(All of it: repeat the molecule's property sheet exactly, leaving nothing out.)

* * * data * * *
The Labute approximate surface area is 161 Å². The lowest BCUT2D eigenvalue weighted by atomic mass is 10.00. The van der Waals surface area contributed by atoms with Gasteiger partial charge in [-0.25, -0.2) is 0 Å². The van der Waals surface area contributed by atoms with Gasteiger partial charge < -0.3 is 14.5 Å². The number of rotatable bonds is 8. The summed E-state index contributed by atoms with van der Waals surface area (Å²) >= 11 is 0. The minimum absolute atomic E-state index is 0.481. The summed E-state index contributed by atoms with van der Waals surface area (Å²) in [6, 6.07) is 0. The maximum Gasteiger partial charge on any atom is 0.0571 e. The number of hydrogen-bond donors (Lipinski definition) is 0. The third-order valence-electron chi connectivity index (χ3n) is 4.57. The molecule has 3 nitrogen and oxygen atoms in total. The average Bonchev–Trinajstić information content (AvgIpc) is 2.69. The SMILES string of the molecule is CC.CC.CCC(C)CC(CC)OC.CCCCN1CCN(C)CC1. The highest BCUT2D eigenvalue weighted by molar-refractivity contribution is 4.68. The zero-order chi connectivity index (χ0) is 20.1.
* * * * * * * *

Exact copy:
The Labute approximate surface area is 161 Å². The lowest BCUT2D eigenvalue weighted by atomic mass is 10.00. The van der Waals surface area contributed by atoms with Gasteiger partial charge in [-0.25, -0.2) is 0 Å². The van der Waals surface area contributed by atoms with Gasteiger partial charge < -0.3 is 14.5 Å². The number of rotatable bonds is 8. The summed E-state index contributed by atoms with van der Waals surface area (Å²) >= 11 is 0. The minimum absolute atomic E-state index is 0.481. The summed E-state index contributed by atoms with van der Waals surface area (Å²) in [6, 6.07) is 0. The maximum Gasteiger partial charge on any atom is 0.0571 e. The number of hydrogen-bond donors (Lipinski definition) is 0. The third-order valence-electron chi connectivity index (χ3n) is 4.57. The molecule has 3 nitrogen and oxygen atoms in total. The average Bonchev–Trinajstić information content (AvgIpc) is 2.69. The SMILES string of the molecule is CC.CC.CCC(C)CC(CC)OC.CCCCN1CCN(C)CC1. The highest BCUT2D eigenvalue weighted by molar-refractivity contribution is 4.68. The zero-order chi connectivity index (χ0) is 20.1.